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Groups fight FSA closure plan

A representative from the American Corn Growers Association said his and more than 20 other organizations have sent letters to the U.S. House of Representatives requesting a moratorium on the closing of Farm Service Agency offices across the country.

A representative from the American Corn Growers Association said his and more than 20 other organizations have sent letters to the U.S. House of Representatives requesting a moratorium on the closing of Farm Service Agency offices across the country.

Rep. Stephanie Herseth Sandlin, D-S.D., has introduced legislation that, if passed, would postpone the planned closings until one year after the passage of the new farm bill. Fourteen others in Congress are co-sponsoring the moratorium.

FSA offices in South Dakota that would be closed under the current plan are in Woonsocket, Kadoka, Highmore, Timber Lake, Mound City and Dupree. FSA officials say the closings would save $100,000 annually.

Larry Mitchell of the American Corn Growers Association said the number of participating organizations should increase the chances of the legislation passing.

"It goes to show that there are a lot of farm organizations concerned about the staffing at their local FSA offices," he said. "I was very pleased with the signatures we got and pleased to see that people were paying attention."

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Mitchell said he believes there is more support from organizations across the nation, but a busy week in Washington prevented others sympathetic to the cause from issuing similar correspondence.

"This has been a very busy week in Washington with the farm bill, disaster bill and a bunch of other things hitting agriculture," he said. "A fellow can only do so much in one day and finding my e-mail and getting it signed in time might not have been one of those things they got done."

Mitchell is also concerned with what he considers to be substandard computer equipment being used in FSA offices across the nation. The FSA computers, which Mitchell said date back to the early 1980s, are making things increasingly difficult for FSA workers to perform their duties.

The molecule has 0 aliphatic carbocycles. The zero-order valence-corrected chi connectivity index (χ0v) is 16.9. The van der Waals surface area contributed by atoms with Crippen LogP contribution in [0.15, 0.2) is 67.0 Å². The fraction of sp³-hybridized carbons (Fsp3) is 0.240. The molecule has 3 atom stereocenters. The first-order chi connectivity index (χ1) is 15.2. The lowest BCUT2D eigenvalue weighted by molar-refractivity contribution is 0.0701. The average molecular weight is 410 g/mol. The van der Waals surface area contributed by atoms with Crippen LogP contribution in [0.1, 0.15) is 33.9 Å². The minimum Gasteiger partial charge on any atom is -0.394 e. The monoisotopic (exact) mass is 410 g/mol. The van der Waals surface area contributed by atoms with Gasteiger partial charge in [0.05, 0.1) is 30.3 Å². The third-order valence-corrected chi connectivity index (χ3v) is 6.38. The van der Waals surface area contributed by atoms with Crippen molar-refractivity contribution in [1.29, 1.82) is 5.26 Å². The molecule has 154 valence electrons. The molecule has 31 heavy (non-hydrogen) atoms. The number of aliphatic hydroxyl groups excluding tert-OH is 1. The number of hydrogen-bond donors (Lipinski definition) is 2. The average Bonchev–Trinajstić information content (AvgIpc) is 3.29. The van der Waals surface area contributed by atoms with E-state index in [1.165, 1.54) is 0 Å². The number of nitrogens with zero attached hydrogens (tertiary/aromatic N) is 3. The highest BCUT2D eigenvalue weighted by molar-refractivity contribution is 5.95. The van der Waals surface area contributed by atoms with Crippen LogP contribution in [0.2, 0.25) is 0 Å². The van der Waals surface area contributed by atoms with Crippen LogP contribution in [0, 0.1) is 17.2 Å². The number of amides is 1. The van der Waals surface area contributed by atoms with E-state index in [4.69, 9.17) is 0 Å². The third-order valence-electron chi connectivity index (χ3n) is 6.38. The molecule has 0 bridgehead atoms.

These and other concerns are a sign that something must be done to improve the system, he said.

"We've got to address the computer problem and we've got to see what this new farm bill is going to be like," he said. "We've got to also get that disaster bill implemented before we go shutting down the infrastructure for delivery of these programs.

To Mitchell, the passage of a disaster bill that would provide monies to farmers and ranchers across the nation is the "hottest" issue right now. Thursday, the U.S. House of Representatives passed a bill that would provide $3.5 billion in disaster aid, although Mitchell doesn't expect the bill to meet full approval.

"The president has already sent notice that he's going to veto the bill," he said. "It's hard to understand why -- with the levees breaking, farms flooded and people in Kansas burying their loved ones (after a deadly tornado last week) -- the president of the United States decides that he wants to veto legislation that's trying to help."

Among the groups backing a delay in closing FSA offices are the American Agriculture Movement of Arkansas, American Corn Growers Association, Federation of Southern Cooperatives/Land Assistance Fund, Hispanic Organizations Leadership Alliance, Intertribal Agriculture Council, Lead of Rural Voters, National Association of Farmer Elected Committees, the National Family Farm Coalition, National Farmers Organization, National Farmers Union, National Grange, National Latino Farmers and Ranchers Trade Association, Rural Coalition, Soybean Producers of America, and several state chapters of Women Involved in Farm Economics.

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